The U.S. and Argentina signed a bilateral trade and investment framework agreement, announced a new commercial dialogue and discussed other ways to expand commerce during President Obama’s recent visit to Argentina, the first bilateral visit to that country by a U.S. president in nearly 20 years. A White House fact sheet notes that these measures aim to support the efforts of Argentinean President Mauricio Macri, who “has quickly implemented economic reforms to begin addressing economic imbalances and deepen Argentina’s integration with the global economy” since he took office in December.
In response to a question about negotiating a free trade agreement between the U.S. and the Mercosur trade bloc of which Argentina is a member, Obama said that could be a possibility down the road. “At the beginning, right now, there’s a lot of underbrush, a lot of unnecessary trade irritants and commercial irritants that can be cleared away administratively,” he said. “And that's some of the work that we intend to do right away.” Obama noted that the two sides have organized a working group that will “identify all the areas where currently there are barriers that have impeded progress in our trading relationship” and that “we will systematically work through those.”
TIFA. The U.S.-Argentina TIFA will create a forum for the two countries to engage on a broad range of economic issues such as market access, intellectual property rights protection and cooperation on agricultural matters as well as collaboration on shared objectives in the World Trade Organization and other multilateral fora. In a joint press conference Macri pointed out that Argentina “has a very low level of trade exchange with the United States” at the moment and that “it is very important for us to work together to enhance investments by your companies in Argentina.”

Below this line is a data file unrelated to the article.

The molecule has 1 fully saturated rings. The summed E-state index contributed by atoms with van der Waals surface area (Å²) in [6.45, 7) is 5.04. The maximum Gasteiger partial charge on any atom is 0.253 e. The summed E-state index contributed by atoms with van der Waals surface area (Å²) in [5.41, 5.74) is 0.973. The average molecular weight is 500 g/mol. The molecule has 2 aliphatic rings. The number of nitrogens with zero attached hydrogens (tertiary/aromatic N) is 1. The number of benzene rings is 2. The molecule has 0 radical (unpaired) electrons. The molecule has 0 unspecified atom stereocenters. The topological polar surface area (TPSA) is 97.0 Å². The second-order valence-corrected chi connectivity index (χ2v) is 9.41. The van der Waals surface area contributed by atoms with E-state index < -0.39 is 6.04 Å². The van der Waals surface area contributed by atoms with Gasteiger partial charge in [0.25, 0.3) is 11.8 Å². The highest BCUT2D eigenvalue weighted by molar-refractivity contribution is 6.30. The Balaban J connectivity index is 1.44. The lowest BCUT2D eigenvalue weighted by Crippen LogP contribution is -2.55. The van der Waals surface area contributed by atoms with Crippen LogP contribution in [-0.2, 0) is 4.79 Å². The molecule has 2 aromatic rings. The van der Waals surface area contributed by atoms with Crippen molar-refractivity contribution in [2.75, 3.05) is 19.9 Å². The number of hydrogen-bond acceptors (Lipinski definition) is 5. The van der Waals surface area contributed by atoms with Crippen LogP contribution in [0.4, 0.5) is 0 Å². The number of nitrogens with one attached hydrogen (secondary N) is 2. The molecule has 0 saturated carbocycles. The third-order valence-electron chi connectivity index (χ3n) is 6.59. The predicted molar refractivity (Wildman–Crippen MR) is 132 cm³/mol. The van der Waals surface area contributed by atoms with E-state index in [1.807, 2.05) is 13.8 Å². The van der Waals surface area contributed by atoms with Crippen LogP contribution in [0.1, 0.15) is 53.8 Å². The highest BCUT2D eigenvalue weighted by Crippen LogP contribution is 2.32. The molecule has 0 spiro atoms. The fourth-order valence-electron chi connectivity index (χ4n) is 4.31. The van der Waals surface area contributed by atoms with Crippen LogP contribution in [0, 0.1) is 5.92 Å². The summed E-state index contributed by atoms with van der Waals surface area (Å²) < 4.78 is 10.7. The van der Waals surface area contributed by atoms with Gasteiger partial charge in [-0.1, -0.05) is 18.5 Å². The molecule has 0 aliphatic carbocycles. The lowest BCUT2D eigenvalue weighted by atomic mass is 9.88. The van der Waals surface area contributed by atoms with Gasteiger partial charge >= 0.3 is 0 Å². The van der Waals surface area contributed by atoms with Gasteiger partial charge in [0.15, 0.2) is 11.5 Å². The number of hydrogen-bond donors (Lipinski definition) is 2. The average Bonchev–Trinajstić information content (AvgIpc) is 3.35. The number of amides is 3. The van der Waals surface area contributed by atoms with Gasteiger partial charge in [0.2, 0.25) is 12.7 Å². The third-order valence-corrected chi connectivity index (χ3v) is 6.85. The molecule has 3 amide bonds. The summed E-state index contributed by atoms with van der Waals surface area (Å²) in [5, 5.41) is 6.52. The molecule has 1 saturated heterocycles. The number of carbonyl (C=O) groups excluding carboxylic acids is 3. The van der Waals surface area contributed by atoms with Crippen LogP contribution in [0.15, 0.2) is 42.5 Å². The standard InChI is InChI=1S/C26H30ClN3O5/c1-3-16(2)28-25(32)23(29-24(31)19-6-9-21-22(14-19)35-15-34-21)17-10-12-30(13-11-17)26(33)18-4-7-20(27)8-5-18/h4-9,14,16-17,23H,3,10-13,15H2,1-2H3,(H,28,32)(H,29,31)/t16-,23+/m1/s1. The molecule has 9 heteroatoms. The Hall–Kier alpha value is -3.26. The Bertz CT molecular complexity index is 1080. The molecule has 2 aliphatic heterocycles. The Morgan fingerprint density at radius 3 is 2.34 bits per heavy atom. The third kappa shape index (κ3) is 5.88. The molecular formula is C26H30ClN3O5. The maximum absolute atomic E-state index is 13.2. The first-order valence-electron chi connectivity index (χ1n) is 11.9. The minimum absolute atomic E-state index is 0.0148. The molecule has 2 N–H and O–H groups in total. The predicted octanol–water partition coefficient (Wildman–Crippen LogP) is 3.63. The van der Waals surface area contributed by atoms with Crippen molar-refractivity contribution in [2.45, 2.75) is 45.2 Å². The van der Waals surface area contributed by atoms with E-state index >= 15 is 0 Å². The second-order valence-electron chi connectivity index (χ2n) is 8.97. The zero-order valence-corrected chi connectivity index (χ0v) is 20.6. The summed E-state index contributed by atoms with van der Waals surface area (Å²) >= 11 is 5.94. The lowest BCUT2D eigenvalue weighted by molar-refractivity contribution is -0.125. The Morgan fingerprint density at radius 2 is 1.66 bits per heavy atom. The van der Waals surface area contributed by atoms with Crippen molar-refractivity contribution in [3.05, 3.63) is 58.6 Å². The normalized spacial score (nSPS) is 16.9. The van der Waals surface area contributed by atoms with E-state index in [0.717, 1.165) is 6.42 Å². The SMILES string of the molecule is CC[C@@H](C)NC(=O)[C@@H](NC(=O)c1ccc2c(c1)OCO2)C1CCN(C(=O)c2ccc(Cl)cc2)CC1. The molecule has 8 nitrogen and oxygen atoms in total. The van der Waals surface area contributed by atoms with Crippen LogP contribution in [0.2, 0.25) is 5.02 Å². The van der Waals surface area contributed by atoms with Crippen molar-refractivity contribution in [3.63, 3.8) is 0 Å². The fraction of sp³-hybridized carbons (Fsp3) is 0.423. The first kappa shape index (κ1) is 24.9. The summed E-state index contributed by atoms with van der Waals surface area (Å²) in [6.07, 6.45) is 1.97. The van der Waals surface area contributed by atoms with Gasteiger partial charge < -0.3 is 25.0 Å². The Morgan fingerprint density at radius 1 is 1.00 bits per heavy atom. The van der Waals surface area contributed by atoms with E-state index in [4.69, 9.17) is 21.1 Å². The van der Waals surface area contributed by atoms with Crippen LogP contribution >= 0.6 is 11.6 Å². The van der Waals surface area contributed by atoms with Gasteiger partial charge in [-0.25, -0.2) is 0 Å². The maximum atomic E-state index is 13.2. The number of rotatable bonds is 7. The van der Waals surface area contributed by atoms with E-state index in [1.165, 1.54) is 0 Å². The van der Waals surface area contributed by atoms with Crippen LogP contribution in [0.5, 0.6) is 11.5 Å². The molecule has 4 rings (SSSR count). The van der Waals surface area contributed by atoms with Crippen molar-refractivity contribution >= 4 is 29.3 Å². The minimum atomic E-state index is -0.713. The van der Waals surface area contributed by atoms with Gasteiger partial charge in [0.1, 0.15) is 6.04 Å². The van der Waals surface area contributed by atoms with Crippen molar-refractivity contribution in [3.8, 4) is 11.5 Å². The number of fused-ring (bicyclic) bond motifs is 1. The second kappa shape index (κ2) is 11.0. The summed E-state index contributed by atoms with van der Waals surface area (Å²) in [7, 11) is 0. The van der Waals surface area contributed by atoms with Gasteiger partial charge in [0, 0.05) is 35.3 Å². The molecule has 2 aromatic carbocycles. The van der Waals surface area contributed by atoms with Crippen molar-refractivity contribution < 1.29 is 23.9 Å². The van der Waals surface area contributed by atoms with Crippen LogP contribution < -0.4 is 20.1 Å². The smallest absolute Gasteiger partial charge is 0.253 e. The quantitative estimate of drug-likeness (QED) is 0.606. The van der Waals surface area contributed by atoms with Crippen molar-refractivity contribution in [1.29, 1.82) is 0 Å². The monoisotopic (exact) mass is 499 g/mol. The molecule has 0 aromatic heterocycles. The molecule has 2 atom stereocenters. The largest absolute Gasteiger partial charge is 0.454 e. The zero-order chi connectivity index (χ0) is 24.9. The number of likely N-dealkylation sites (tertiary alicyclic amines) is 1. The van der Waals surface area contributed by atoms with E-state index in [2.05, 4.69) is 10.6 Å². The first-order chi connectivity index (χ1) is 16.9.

Commercial Dialogue. To address issues affecting firms in both countries, the Department of Commerce and the Argentine Ministry of Production will host this year the inaugural meeting of the U.S.-Argentina Commercial Dialogue.
Trade Facilitation. The U.S. will cooperate with Argentina as both countries develop single-window customs programs.
Technical Assistance. The U.S. will provide technical assistance to help support President Macri’s economic reforms, including support from the Federal Trade Commission and the Department of Justice for Argentina’s Commission for the Defense of Competition as well as exchanges between the U.S. Census Bureau and the National Statistics Agency of Argentina to share best practices on economic data collection and analysis. The two sides will also deepen discussions on telecommunications policy.
Small Businesses. The U.S. and Argentina will deepen cooperation to promote small business growth by facilitating the creation of an Argentine network of business assistance centers and linking small firms in both countries to an international network of trusted business partners through the Small Business Network of the Americas.
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